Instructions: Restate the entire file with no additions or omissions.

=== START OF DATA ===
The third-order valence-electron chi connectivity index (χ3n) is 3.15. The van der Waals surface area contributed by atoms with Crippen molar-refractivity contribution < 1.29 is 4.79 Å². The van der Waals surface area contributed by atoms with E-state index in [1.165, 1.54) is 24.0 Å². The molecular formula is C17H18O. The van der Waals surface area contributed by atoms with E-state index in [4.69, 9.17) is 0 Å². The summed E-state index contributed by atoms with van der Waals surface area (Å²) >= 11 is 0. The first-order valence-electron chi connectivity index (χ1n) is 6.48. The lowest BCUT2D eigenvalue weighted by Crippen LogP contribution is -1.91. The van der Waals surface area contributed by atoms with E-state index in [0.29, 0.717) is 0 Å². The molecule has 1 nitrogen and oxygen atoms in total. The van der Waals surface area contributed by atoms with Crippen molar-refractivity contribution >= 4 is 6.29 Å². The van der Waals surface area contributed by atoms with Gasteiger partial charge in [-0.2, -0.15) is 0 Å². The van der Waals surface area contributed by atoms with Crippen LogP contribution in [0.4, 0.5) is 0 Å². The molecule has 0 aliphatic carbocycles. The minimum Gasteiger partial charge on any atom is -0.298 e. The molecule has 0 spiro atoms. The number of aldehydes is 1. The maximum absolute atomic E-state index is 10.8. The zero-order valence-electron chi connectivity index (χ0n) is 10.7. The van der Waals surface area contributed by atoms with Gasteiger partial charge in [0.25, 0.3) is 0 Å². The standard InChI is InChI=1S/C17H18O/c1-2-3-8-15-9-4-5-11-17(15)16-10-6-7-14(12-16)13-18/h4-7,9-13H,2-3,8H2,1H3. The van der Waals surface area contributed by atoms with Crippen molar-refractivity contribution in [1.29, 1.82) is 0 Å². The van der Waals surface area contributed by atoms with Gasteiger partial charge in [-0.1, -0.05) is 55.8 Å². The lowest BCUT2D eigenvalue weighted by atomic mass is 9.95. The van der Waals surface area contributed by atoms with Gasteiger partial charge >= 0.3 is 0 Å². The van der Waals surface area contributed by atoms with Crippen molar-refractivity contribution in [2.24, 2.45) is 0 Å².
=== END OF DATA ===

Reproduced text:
The third-order valence-electron chi connectivity index (χ3n) is 3.15. The van der Waals surface area contributed by atoms with Crippen molar-refractivity contribution < 1.29 is 4.79 Å². The van der Waals surface area contributed by atoms with E-state index in [1.165, 1.54) is 24.0 Å². The molecular formula is C17H18O. The van der Waals surface area contributed by atoms with E-state index in [4.69, 9.17) is 0 Å². The summed E-state index contributed by atoms with van der Waals surface area (Å²) >= 11 is 0. The first-order valence-electron chi connectivity index (χ1n) is 6.48. The lowest BCUT2D eigenvalue weighted by Crippen LogP contribution is -1.91. The van der Waals surface area contributed by atoms with E-state index in [0.29, 0.717) is 0 Å². The molecule has 1 nitrogen and oxygen atoms in total. The van der Waals surface area contributed by atoms with Crippen molar-refractivity contribution >= 4 is 6.29 Å². The van der Waals surface area contributed by atoms with Gasteiger partial charge in [-0.2, -0.15) is 0 Å². The van der Waals surface area contributed by atoms with Crippen LogP contribution in [0.4, 0.5) is 0 Å². The molecule has 0 aliphatic carbocycles. The minimum Gasteiger partial charge on any atom is -0.298 e. The molecule has 0 spiro atoms. The number of aldehydes is 1. The maximum absolute atomic E-state index is 10.8. The zero-order valence-electron chi connectivity index (χ0n) is 10.7. The van der Waals surface area contributed by atoms with Gasteiger partial charge in [0.25, 0.3) is 0 Å². The standard InChI is InChI=1S/C17H18O/c1-2-3-8-15-9-4-5-11-17(15)16-10-6-7-14(12-16)13-18/h4-7,9-13H,2-3,8H2,1H3. The van der Waals surface area contributed by atoms with Crippen molar-refractivity contribution in [1.29, 1.82) is 0 Å². The van der Waals surface area contributed by atoms with Gasteiger partial charge in [-0.1, -0.05) is 55.8 Å². The lowest BCUT2D eigenvalue weighted by atomic mass is 9.95. The van der Waals surface area contributed by atoms with Gasteiger partial charge >= 0.3 is 0 Å². The van der Waals surface area contributed by atoms with Crippen molar-refractivity contribution in [2.24, 2.45) is 0 Å².